Indicates whether the defendant has reached an agreement with the prosecution to enter a plea of guilty in exchange for a reduced sentence, or whether the defendant has provided information or assistance to the authorities during the investigation or prosecution of the case.
Refers to circumstances that may lessen the responsibility or moral culpability of the accused, such as acting under duress or coercion or because it was necessary to prevent greater harm.
Refers to evidence or arguments presented by both the prosecution and the defence that may have an impact on the sentence, such as evidence of the defendant’s previous bad acts or mitigating circumstances such as mental illness or addiction.
Refers to the accused’s military, public or other service that may be relevant to sentencing.
For example, mandatory minimums, sentencing guidelines, or prevailing community attitudes towards punitive measures.
The extent to which the defendant has cooperated with the police and other authorities in investigating and prosecuting his own case may be a factor in sentencing. Cooperation can demonstrate acceptance of responsibility and may be considered by the court as a mitigating factor.
The defendant’s age and any physical or mental health problems may be relevant to the court’s determination of an appropriate sentence. For example, an elderly defendant or one with a serious health problem may be sentenced more leniently.
The defendant’s role in the commission of the offence may affect his or her sentence. A principal or co-conspirator may be sentenced more harshly than an accomplice or someone who played a minor role.
A defendant’s financial resources and ability to pay fines or other financial penalties may be taken into account in determining an appropriate sentence. The court may consider the defendant’s ability to pay restitution to the victim(s) and/or fines to the State.
Sentencing can be influenced by the aim to deter the defendant and others from committing similar offences in the future. A severe sentence may act as a deterrent, while a more lenient sentence may not have the same effect.
The safety and protection of the public is an important consideration in sentencing. If an offender poses a significant threat to public safety, a harsher sentence may be imposed in order to prevent him or her from committing further offences.
The defendant’s potential for rehabilitation, or ability to be successfully treated or trained not to reoffend, may be considered in determining an appropriate sentence A defendant who appears likely to be successfully rehabilitated may be sentenced more leniently.
Sentencing guidelines and mandatory minimum sentences established by state or federal law may be a factor in determining a sentence. The court must follow these guidelines and mandatory minimum sentences, although it may have some discretion in certain cases.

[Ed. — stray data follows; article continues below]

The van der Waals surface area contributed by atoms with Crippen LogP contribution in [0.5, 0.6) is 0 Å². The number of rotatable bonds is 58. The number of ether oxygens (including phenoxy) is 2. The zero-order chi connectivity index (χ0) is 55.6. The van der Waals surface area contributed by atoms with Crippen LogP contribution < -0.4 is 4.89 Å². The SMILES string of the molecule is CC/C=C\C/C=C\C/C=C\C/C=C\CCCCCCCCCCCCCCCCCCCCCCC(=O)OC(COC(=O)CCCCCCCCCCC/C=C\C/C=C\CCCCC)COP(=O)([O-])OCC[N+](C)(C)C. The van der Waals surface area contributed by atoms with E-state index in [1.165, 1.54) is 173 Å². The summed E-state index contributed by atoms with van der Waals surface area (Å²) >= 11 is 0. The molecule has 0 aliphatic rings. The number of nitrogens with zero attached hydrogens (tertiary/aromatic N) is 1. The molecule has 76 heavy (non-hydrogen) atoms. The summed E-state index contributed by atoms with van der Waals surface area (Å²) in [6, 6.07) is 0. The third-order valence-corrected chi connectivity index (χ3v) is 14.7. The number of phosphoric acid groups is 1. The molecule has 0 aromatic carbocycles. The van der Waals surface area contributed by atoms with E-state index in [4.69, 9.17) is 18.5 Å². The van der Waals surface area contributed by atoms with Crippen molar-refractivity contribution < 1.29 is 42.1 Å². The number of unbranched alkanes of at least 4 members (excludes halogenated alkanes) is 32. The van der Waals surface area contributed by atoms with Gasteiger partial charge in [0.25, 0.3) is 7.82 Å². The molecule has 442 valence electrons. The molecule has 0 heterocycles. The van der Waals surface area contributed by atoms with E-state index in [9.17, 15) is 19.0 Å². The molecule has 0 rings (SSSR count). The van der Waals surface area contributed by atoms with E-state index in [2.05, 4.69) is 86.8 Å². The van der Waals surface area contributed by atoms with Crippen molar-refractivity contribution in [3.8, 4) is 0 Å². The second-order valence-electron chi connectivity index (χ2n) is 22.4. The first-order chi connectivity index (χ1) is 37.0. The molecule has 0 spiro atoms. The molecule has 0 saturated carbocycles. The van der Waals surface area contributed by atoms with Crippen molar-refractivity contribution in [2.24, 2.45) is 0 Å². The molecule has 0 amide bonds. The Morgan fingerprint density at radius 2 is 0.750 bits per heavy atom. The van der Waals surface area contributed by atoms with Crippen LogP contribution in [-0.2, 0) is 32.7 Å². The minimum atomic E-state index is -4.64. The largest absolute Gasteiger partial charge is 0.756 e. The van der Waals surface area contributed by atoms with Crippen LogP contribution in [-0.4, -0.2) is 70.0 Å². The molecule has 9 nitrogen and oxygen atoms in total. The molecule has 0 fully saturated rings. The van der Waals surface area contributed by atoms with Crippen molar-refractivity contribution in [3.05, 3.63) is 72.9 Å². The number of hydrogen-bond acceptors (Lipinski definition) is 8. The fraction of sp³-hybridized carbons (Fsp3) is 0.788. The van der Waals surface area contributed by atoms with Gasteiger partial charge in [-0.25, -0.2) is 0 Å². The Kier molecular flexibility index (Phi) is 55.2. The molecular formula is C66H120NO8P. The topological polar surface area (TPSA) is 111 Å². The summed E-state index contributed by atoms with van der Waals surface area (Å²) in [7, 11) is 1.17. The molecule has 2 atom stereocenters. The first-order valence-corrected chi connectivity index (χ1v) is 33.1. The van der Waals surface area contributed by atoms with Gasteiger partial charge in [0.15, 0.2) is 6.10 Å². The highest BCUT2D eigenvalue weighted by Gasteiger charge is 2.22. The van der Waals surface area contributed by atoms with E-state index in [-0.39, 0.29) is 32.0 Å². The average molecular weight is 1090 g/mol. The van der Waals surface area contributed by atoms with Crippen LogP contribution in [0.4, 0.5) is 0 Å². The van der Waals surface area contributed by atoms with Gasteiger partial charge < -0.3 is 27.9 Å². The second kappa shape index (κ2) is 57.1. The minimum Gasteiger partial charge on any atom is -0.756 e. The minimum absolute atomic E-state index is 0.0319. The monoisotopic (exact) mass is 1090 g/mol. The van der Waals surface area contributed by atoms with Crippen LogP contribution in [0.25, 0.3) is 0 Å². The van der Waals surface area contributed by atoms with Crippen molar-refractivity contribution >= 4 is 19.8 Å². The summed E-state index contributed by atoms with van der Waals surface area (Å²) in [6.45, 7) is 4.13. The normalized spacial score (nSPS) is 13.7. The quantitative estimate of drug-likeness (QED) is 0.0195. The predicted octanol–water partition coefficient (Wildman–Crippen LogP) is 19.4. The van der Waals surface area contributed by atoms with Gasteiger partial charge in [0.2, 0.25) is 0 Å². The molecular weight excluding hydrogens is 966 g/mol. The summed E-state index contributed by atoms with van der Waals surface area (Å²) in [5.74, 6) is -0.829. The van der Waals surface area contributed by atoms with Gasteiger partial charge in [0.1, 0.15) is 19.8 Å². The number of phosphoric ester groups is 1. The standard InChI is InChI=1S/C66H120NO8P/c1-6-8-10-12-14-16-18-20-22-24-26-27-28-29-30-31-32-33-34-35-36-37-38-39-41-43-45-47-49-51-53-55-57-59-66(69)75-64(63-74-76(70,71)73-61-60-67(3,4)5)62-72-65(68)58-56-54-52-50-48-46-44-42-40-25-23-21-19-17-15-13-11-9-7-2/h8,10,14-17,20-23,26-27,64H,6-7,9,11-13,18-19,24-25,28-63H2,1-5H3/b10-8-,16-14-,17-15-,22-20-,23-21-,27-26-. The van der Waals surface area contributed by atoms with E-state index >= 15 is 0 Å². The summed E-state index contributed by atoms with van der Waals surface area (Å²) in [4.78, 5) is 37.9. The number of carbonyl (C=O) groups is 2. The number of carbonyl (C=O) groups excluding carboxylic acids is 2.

Legal aggravators are elements of the crime or the defendant’s conduct that increase the penalty, while mitigators are elements that decrease the penalty. These factors are often specified by state or federal law.
Community and judicial views on the appropriate punishment for a particular offence can be a factor in sentencing; public opinion and the views of the judge or sentencing panel can influence the perceived severity of a particular sentence.
The extent to which the accused has assisted the police or other authorities in investigating or prosecuting the offence may be taken into account in sentencing him.
The age and mental and physical health of the defendant may be relevant in determining the sentence, as these factors may affect the defendant’s ability to understand the consequences of his actions and his potential for rehabilitation.
The defendant’s role in committing the crime may also be taken into account, with those who played a leading or more active role often receiving a more severe sentence.
This factor relates to the specific details and events surrounding the offence that was committed, including the method used and any aggravating or mitigating circumstances.
This factor takes into account the defendant’s previous criminal record, including any previous convictions, and the defendant’s previous sentences.
This factor considers the defendant’s general background, including education, employment, family situation, drug/alcohol history.
This factor considers the accused’s expression of remorse for the offence committed, including apology or expression of regret.
This factor assesses the physical, emotional and financial harm suffered by the victim/s as a result of the crime and how it has affected their lives.